The Department of Public Works has blown through R49-million on the anticipated Bhisho Precinct, which is aimed at alleviating the issue of office space for several provincial departments, but has nothing to show for it.
In the interim, while the tender process for the precinct is plagued by delays, the provincial government is currently spending in excess of R238 million a year on office rental.
I will be asking follow-up questions from the MEC of Public Works, Pemmy Majodina, for clarity on the numerous delays, the most recent of which has pushed back the planned groundwork to October next year.
In a response to a previous parliamentary question, Majodina said the Bhisho Office Precinct has already been delayed by more than a year. The project, launched in April 2017, initially went out to tender in May where 122 interested parties showed interest.
Despite this, when the tender closed, not one bid had been entered, forcing the Department to seek a limited bidding process from National Treasury, which was approved in respect of State-Owned Enterprises (SOE’s) namely: The Public Investment Corporation (PIC), the Development Bank of South Africa (DBSA) and the Independent Development Trust (IDT).
The Department has also since appointed a Transaction Advisory Company, as required by Treasury, and have appointed a professional design team within the project, consisting of architects, quantity surveyors, engineers and town planners. To date, the Department has already paid out R49-million.
The new tender with the SOEs, was set to close on 20 October 2018, but subsequent to Majodina’s response, it has come to light that the tender has again been extended, now running to April 2019. This has also delayed the anticipated construction commencement date from April 2019 to October 2019.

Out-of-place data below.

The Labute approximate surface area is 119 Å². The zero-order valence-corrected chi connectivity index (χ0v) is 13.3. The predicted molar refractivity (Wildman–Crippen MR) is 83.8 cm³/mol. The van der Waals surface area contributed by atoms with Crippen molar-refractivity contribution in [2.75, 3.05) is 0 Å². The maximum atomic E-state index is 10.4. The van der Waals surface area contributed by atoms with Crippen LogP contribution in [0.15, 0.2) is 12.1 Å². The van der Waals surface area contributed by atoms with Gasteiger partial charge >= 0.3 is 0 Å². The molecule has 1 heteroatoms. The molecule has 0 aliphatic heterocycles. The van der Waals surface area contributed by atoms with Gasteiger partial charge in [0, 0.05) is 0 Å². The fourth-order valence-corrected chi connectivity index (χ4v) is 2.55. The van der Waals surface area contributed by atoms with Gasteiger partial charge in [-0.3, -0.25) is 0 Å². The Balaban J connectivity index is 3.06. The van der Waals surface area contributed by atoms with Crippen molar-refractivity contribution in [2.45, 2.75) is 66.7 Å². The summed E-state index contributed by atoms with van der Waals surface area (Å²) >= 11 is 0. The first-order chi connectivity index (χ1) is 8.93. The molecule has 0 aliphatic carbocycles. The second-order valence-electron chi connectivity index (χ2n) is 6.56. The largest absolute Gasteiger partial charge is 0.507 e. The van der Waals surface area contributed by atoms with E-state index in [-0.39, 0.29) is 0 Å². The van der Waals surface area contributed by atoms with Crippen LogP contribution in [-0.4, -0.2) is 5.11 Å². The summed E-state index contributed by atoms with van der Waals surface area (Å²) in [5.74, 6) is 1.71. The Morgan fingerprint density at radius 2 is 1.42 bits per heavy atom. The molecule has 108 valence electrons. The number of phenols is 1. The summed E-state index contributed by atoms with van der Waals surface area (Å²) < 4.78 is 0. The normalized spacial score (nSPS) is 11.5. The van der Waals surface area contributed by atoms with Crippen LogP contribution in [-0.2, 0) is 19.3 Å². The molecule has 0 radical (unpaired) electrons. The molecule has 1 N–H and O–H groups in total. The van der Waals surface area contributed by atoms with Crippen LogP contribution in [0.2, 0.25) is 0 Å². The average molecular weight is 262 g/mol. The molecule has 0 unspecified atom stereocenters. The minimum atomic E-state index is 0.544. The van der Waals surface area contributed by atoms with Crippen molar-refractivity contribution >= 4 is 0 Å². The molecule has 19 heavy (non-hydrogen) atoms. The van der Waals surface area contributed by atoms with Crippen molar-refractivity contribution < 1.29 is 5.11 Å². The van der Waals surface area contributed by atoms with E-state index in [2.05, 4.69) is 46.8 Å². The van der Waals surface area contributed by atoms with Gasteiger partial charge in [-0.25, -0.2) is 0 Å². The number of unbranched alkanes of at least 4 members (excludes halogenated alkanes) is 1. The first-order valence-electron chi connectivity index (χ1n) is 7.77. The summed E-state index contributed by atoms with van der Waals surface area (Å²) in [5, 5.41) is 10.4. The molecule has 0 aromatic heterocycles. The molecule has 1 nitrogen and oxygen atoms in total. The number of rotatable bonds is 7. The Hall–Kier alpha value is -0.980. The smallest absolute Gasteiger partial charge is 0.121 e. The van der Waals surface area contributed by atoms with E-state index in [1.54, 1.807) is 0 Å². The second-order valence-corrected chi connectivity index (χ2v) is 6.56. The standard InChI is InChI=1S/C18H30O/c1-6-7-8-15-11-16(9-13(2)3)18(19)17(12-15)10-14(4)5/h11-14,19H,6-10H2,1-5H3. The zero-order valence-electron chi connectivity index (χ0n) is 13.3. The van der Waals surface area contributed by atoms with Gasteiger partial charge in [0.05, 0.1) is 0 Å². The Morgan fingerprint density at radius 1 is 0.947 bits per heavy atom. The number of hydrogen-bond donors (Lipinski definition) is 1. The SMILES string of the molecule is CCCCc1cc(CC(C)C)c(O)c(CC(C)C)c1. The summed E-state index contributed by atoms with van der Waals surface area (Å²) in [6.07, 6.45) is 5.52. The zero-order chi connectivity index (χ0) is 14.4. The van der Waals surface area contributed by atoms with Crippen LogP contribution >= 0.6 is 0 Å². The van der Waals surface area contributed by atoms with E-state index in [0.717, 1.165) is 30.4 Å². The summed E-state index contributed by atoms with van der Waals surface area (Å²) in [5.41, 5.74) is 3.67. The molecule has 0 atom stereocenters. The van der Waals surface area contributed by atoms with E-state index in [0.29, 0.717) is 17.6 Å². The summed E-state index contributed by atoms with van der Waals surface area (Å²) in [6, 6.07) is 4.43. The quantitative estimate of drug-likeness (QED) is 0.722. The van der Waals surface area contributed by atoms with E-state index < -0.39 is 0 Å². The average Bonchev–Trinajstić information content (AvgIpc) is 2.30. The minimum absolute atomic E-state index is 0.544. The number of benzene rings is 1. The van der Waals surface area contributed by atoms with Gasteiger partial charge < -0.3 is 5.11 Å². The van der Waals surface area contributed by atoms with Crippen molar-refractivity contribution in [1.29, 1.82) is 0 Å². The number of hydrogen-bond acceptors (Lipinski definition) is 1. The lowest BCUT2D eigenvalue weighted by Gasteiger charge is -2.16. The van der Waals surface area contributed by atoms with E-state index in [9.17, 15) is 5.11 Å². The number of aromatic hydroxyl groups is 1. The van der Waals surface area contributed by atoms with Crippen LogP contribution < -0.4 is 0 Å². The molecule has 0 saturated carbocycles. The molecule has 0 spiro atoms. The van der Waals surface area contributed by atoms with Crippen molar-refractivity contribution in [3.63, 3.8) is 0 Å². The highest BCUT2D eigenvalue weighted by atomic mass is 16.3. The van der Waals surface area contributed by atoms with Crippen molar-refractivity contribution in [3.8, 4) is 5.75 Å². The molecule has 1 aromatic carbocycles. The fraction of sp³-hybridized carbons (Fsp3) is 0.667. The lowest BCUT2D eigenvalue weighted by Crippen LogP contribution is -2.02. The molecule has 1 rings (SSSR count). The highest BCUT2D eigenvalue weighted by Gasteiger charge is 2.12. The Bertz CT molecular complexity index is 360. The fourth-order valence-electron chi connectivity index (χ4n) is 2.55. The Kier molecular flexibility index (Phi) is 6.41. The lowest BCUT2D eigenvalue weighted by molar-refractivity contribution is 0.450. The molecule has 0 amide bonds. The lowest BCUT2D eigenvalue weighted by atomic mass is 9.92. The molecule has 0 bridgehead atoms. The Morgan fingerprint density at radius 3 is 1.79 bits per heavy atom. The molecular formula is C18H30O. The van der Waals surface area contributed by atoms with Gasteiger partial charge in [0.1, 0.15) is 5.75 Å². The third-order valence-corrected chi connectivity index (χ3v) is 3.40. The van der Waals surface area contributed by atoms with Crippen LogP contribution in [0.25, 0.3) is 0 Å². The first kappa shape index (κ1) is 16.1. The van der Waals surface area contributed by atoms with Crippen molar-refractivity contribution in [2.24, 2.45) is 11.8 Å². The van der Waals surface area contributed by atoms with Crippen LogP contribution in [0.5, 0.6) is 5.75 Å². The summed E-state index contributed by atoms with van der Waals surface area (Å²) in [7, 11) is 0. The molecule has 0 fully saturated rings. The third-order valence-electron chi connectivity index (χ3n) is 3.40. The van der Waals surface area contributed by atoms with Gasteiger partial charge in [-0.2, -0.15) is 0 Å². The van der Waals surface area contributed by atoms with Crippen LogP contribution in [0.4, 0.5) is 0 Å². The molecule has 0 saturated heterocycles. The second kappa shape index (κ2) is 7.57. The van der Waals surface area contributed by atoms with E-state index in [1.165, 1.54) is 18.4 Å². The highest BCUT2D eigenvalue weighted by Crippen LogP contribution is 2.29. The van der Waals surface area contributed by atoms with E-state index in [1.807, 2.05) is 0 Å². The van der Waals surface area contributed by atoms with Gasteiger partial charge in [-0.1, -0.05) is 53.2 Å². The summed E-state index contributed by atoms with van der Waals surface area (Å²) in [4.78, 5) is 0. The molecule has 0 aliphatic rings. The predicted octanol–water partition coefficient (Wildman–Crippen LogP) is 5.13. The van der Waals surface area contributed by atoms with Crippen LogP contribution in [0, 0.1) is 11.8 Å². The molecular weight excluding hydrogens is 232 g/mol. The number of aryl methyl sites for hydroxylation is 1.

The Bhisho Office Precinct is being driven as a Public Private Partnership, which will see a financier/developer that will construct and operate the Precinct of a concession period of 25 years, after which the Department will own the precinct.
The ongoing delays in getting the project off the ground means that more taxpayers money is being wasted on rented office space, which is spiralling out of control.
Premier, Pumulo Masuale, in response to written questions by the DA, has confirmed that the province is paying in excess of R238 million on rental space a year.
The biggest spenders are:
- The Department of Health – R 61 million.
- The Department of Human Settlements – R 34 million.
- The Department of Transport – R 27 million.
Instead of having a forward-thinking vision of reducing costs and increasing value for money in terms of public expenditure, the provincial ANC-run government remains short-sighted.
The Democratic Alliance will continue to hold the government to account to ensure that public money is spent in the most efficient and effective way possible. Only a DA government will focus on speeding up service delivery and ensuring a government that is clean, accountable and transparent.